Wednesday July 2 [1924]

Dearest Vi,

Your letter of the 18th June came yesterday morning just as I was on the point of leaving Liverpool for the North-West. It seems strange that you did not receive a letter three or four days after I wrote my first Liverpool one. No week has passed yet when I have not written at least two or three times.

I spent last week-end in Liverpool and then started for Furness Abbey – a good base for the exploration of the Lake District. Today I am taking the whole twelve hours by train, steamer and motor through the Wordsworth county. It was a lovely cruise down or rather up & on Lake Windermere, twenty miles in length, to Ambleside, then a gorgeous motor trip along the road skirting Rydal Water and Grasmere. We stayed for ten minutes in the neighbourhood of Wythburn Church that Wordsworth speaks of as the smallest church in England. I went inside. It might hold fifty people at the most, an old whitewashed church with beams so old that they seemed to be falling down. Outside were old graves dating back into the last century and into the century before. I am sending you a photograph of it. Rydal Water with its small islands and reeds looks just like the description of it. Leaving that we motored up to the summit of the high road passing Helvelyn on the way and then down in to the loveliest region I have yet seen, surpassing Windermere and Grasmere, – Derwentwater. I am also sending a photo of this place surrounded by very high hills or fells, – high meaning about three thousand feet. Derwentwater is lovelier I think than even Lock Lomond or Katrine.

On the way we passed the Swan Hotel with Wordsworth's allusion engraved over the door – 'who does not know the famous Swan.'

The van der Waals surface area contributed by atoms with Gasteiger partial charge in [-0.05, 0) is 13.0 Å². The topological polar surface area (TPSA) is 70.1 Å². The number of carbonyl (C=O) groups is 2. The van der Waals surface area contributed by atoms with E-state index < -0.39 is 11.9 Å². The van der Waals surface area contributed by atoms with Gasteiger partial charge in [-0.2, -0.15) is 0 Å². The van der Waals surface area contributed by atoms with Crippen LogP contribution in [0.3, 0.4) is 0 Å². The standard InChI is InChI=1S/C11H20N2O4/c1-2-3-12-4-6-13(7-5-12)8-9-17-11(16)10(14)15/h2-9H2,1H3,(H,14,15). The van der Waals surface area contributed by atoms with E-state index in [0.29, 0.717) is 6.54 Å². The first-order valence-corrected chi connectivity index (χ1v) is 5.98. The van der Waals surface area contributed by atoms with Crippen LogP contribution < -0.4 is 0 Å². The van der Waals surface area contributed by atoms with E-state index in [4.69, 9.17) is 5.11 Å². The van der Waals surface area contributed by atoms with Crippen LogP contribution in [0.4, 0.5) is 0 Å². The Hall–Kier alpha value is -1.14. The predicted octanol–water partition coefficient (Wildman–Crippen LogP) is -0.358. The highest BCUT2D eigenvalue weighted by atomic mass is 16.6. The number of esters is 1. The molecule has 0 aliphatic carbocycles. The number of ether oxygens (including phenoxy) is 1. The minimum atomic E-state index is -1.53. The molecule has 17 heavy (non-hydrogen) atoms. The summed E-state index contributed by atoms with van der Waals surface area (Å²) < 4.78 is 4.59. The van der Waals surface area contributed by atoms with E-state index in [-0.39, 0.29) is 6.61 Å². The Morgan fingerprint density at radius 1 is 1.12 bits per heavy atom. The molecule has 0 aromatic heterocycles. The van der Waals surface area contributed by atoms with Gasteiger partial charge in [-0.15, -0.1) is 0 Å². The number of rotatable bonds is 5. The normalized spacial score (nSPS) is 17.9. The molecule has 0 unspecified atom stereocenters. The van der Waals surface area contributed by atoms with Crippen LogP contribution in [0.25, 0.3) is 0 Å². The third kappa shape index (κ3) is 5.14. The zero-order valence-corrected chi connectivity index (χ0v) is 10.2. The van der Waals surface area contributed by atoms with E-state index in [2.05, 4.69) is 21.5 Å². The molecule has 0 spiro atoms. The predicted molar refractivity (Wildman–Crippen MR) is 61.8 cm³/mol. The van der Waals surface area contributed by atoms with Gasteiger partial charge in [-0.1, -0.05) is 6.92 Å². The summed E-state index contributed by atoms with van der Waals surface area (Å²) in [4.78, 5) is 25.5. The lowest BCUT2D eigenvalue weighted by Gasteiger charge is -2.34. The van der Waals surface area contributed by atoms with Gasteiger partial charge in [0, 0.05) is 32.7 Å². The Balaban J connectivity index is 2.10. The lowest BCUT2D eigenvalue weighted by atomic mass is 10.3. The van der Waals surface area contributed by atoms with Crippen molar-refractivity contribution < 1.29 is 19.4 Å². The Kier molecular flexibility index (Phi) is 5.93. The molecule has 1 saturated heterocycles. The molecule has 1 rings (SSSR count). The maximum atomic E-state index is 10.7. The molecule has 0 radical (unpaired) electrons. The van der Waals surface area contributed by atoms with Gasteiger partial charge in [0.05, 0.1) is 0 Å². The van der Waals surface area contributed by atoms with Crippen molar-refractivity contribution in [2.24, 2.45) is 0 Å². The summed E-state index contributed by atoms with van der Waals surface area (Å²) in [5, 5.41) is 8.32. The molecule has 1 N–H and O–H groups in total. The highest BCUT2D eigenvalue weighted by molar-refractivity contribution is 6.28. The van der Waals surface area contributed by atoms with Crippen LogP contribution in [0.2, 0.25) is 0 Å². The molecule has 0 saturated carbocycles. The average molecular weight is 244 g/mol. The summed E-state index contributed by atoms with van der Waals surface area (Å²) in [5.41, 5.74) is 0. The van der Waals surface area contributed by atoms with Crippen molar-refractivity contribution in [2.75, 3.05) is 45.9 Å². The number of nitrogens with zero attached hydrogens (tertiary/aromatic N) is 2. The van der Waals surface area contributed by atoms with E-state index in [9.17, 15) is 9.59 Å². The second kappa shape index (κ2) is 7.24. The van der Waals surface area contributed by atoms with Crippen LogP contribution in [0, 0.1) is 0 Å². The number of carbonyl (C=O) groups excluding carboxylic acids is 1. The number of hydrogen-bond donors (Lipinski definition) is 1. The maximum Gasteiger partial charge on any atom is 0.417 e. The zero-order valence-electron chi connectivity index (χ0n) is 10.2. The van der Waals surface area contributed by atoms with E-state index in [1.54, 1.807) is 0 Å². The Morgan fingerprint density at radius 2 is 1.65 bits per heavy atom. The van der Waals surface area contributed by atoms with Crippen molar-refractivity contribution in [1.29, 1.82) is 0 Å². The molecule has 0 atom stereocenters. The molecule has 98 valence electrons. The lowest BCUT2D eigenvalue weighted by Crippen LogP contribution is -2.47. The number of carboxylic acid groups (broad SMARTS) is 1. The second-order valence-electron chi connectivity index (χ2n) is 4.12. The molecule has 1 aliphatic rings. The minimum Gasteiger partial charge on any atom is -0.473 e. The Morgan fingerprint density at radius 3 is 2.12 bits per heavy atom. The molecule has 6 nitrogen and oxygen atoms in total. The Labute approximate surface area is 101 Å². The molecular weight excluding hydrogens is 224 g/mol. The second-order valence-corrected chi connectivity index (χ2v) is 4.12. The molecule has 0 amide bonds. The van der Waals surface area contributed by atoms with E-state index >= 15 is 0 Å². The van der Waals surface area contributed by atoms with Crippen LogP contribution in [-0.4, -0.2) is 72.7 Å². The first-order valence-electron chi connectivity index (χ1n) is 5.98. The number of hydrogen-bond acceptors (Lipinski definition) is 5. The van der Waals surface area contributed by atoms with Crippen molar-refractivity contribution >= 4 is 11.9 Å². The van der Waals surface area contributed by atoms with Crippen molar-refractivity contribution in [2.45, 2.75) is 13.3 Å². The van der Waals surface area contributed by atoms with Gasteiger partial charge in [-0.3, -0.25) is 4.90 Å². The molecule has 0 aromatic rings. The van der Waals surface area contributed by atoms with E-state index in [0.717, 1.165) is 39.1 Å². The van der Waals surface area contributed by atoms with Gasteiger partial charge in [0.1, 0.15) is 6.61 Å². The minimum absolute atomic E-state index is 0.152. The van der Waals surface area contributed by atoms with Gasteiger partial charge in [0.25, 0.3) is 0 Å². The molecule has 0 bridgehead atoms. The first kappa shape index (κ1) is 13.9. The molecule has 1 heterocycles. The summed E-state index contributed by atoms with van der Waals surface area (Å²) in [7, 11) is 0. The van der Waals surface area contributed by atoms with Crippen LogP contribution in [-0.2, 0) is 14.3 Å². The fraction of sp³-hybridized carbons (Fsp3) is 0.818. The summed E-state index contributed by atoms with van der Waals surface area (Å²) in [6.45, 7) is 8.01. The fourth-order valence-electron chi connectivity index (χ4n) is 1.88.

When I got in to Furness Abbey Hotel I met a young fellow, a rural teacher at the lunch hour. We decided to 'do' the Lake District together. It was quite fortunate for me as he undertakes to look after tickets, hours of departure and arrival of trains & buses and he has a store of technical information that suits me very conveniently. We have yet to visit Wastwater a very inaccessible lake near Scawfell the highest English peak, and also the Carmel Priory which will finish up the Lake tour. That might be the week after which I will go back again to Liverpool previous to my Oxford visit. Going back to Liverpool is a great convenience and saves considerable expense.

I am in tip-top condition as to health, not having a headache since I came here, the only indisposition being loneliness which will be over in a couple of months or so, please goodness. I was only thinking as I was returning to the Abbey Hotel last evening what I would give if some fairy could transport you and duckins to the road about one hundred yards distant. Wouldn't we have one hullabaloo of a time? However we must plan our next trips in the spring together, through Quebec, or down to New York, a week at a time let us say, with one or two hundred dollars to blow up without any compunction. You received the cheque from the Forum. By all means if any money comes in from any source nab it, and use it. I will not want any more. I do hope you have not gone short. You do not need to. The College will advance ...

Sometime this month I intend paying a visit to Wales, two or three days or so. It is likely that Art & Floss will go too.

If you get wind of that High School book on Literature coming out, try to get a copy and see how the 'Ice Floes' looks in it. I have not done any writing since I left, – too busy I guess getting up material for lectures of my trips.

Well, old sweetheart, take the greatest care of yourself.

Love
Ned.



On stationery from the Queen's Hotel, Keswick.

Rydal Water
Wordsworth moved from Dove cottage to Rydal Mount in 1813, living there until his death in 1850. Rydal Mere was a frequent subject of his poetry.

photo of this place
He sent a postcard with a picture of Derwentwater this same day, with the note 'Keep this card.' See the postcard to Viola Pratt, 2 July 1924.

Lock
Pratt's misspelling of 'Loch.'

Wordworth's allusion
'The Waggoner,' canto 1, line 88.

cheque from the Forum
For his recently published poems 'The Last Survivor' (CF 4 [June 1924]: 274) and 'The Drag-Irons' (CF 4 [July 1924]: 301).

High School book on Literature
Shorter Poems, ed. W.J. Alexander (Toronto: T. Eaton 1924).